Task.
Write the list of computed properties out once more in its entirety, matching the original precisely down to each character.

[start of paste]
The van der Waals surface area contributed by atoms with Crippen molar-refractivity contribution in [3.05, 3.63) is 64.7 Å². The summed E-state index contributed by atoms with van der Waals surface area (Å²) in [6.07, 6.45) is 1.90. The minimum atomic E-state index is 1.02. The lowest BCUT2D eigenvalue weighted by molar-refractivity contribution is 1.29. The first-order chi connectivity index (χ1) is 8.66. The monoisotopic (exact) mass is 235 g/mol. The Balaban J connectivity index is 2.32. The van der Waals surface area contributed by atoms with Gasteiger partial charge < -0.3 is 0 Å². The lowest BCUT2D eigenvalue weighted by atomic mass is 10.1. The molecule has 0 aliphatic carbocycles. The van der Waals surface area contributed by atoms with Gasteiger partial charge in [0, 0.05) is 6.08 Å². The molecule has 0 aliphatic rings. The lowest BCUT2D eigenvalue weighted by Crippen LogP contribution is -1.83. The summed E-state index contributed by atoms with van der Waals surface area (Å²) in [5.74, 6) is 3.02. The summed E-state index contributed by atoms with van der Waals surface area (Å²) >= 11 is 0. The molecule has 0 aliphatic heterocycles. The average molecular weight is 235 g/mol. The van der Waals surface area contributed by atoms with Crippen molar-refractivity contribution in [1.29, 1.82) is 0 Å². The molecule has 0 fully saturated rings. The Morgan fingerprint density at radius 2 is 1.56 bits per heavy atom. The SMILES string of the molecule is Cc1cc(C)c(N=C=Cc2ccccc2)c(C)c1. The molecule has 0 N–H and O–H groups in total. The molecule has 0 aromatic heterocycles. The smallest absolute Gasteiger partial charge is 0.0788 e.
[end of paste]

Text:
The van der Waals surface area contributed by atoms with Crippen molar-refractivity contribution in [3.05, 3.63) is 64.7 Å². The summed E-state index contributed by atoms with van der Waals surface area (Å²) in [6.07, 6.45) is 1.90. The minimum atomic E-state index is 1.02. The lowest BCUT2D eigenvalue weighted by molar-refractivity contribution is 1.29. The first-order chi connectivity index (χ1) is 8.66. The monoisotopic (exact) mass is 235 g/mol. The Balaban J connectivity index is 2.32. The van der Waals surface area contributed by atoms with Gasteiger partial charge < -0.3 is 0 Å². The lowest BCUT2D eigenvalue weighted by atomic mass is 10.1. The molecule has 0 aliphatic carbocycles. The van der Waals surface area contributed by atoms with Gasteiger partial charge in [0, 0.05) is 6.08 Å². The molecule has 0 aliphatic rings. The lowest BCUT2D eigenvalue weighted by Crippen LogP contribution is -1.83. The summed E-state index contributed by atoms with van der Waals surface area (Å²) in [5.74, 6) is 3.02. The summed E-state index contributed by atoms with van der Waals surface area (Å²) >= 11 is 0. The molecule has 0 aliphatic heterocycles. The average molecular weight is 235 g/mol. The van der Waals surface area contributed by atoms with Crippen molar-refractivity contribution in [1.29, 1.82) is 0 Å². The molecule has 0 fully saturated rings. The Morgan fingerprint density at radius 2 is 1.56 bits per heavy atom. The SMILES string of the molecule is Cc1cc(C)c(N=C=Cc2ccccc2)c(C)c1. The molecule has 0 N–H and O–H groups in total. The molecule has 0 aromatic heterocycles. The smallest absolute Gasteiger partial charge is 0.0788 e.